Essential Tremor

Post Advertisement

This is what happens when I try to hold my book because of my Essential Tremor.

As if I weren’t physically awkward enough, as if my weird, clunky walk weren’t enough, and my graceless inability to walk through a doorframe without hitting one side or another with my shoulders weren’t enough, I have been ‘blessed’ with a condition called Essential Tremor. Since March is Essential Tremor Awareness Month, I am going to take this time to make you aware of both the condition and what it is.

It looks, vaguely, like Parkinson’s, but it isn’t. For one, it won’t kill you, though it might annoy you to death, and in severe cases it makes simple things like buttons and eating food off of a spoon extremely difficult. Mostly, it’s embarrassing, because people make assumptions.

In a vastly oversimplified nutshell, what happens is this: the signal from my brain to my hand when I use the muscles in my hand is supposed to look something like this: ———————————————–. Instead, it looks something like this: – – – – – – – – – – – – – – – – – – -. Stated a different way, when you pick up a coffee mug, your brain tells your hand and finger muscles to squeeeeeeeeeeeeeeeeeeeeeeeeeeeze. My brain tells my hand and finger muscles to squeezereleasesqueezereleasesqueezereleasesqueezerelease. Therefore, whenever I fill my coffee mug all the way up, which is most days because, well, coffee, the shaking in my hand makes it slosh over the sides and either on to my shoes or my shirt, depending on how I am holding the cup. I am incapable of taking a non-blurry photograph or a video that doesn’t make people crazy.

Now that I am a little bit older (no, not that old, but still, older than that) and the condition has progressed, it has started to take root in my neck. It doesn’t help that I have a giant, Fred Flintstone sized head, which means that my neck muscles have a lot of work to do to keep it upright. When the signal starts to stutter, it looks like I am shaking my head subtly but clearly “no no no no no no no no.”

Bear this in mind: I am a judge. It is a real problem when someone is testifying in front of me and it looks like I am shaking my head the whole time they are talking. When I am in the role of lawyer, every time I pick up a piece of paper, it shakes like I am terrified. It’s worse when I’m stressed or angry. And shaking can make me stressed or angry.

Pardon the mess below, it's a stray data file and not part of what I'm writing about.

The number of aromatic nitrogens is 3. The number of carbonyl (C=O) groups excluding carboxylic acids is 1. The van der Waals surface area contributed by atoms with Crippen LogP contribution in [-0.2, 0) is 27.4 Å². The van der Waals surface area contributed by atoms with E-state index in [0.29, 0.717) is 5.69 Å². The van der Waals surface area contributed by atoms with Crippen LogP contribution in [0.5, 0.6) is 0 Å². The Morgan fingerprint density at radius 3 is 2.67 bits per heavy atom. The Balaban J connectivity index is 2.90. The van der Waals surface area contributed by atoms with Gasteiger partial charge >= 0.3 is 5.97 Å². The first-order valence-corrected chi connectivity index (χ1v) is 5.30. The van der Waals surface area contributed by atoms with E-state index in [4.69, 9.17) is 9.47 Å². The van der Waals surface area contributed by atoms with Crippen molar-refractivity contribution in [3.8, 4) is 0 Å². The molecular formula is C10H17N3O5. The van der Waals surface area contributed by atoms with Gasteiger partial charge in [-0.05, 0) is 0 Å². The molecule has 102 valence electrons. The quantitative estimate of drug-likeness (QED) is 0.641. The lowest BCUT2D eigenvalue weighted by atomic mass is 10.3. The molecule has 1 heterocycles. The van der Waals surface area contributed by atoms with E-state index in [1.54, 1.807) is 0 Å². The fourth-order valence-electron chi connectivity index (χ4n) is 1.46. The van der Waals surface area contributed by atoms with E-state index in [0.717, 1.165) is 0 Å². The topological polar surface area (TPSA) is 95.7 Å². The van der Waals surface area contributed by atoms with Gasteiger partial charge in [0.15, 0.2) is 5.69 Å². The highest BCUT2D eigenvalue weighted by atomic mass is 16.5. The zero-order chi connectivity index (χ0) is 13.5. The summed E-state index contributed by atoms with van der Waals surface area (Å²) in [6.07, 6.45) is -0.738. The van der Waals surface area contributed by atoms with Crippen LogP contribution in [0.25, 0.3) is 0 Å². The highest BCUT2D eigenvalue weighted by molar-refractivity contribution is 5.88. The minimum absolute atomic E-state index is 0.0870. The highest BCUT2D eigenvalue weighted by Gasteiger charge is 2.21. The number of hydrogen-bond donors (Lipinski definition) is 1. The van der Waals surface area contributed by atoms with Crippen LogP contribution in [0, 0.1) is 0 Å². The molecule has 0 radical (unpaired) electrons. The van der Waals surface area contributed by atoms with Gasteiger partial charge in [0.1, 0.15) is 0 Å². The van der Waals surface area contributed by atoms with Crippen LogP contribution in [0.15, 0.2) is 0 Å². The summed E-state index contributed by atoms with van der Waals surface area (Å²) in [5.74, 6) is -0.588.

Oddly enough, one of the few things that makes it calm down is alcohol. However, tequila shots and the practice of law are mutually incompatible so that remedy isn’t a practical one under most circumstances.

Not too long ago, I had the privilege of giving the oath of office to two women who were being sworn in to the City Council where I live. I held the oath in my left hand as I held up my right to mirror them and the piece of paper flapped in its own personal earthquake. I didn’t think much of it, because that’s just what happens. There were a number of state and local dignitaries in attendance. When I was finished, and I walked through the gauntlet of Important People to get back to my seat, many of them clapped me on the shoulder and told me what a great job I did. I was confused. All I did was read a few lines off of a piece of paper. It did not seem worth of praise. And then I got to someone near the back of the room, someone who was a good 50 feet away from the actual swearing at, who said, “You did great. You shouldn’t have been nervous.”

I said, perhaps a little too plainly, “I wasn’t. I have a tremor.”

This poor gentleman looked horrified and embarrassed, and began to apologize. I tried to tell him that I wasn’t embarrassed about what I couldn’t control, and he shouldn’t be embarrassed for not knowing that things were not as they seemed, but the damage was done on both sides.

I guess the lesson is this: You can’t judge a book by its cover, but you also can’t blame people for thinking a book with a picture of people kissing on the cover is a romance. Things usually are what they look like.

But sometimes they’re not.

For more information about Essential Tremor, check out the IETF website at www.essentialtremor.org

If you enjoyed this and want to read more like it, visit Lori on her website at www.loriduffwrites.com   Twitter, or on Facebook. Lori is a New Apple, Readers’ Favorite, and eLit award winner for her latest release, “You Know I Love You Because You’re Still Alive.” She is also the author of the bestselling books “Mismatched Shoes and Upside Down Pizza,” and “The Armadillo, the Pickaxe, and the Laundry Basket.

Be the first to comment

Leave a Reply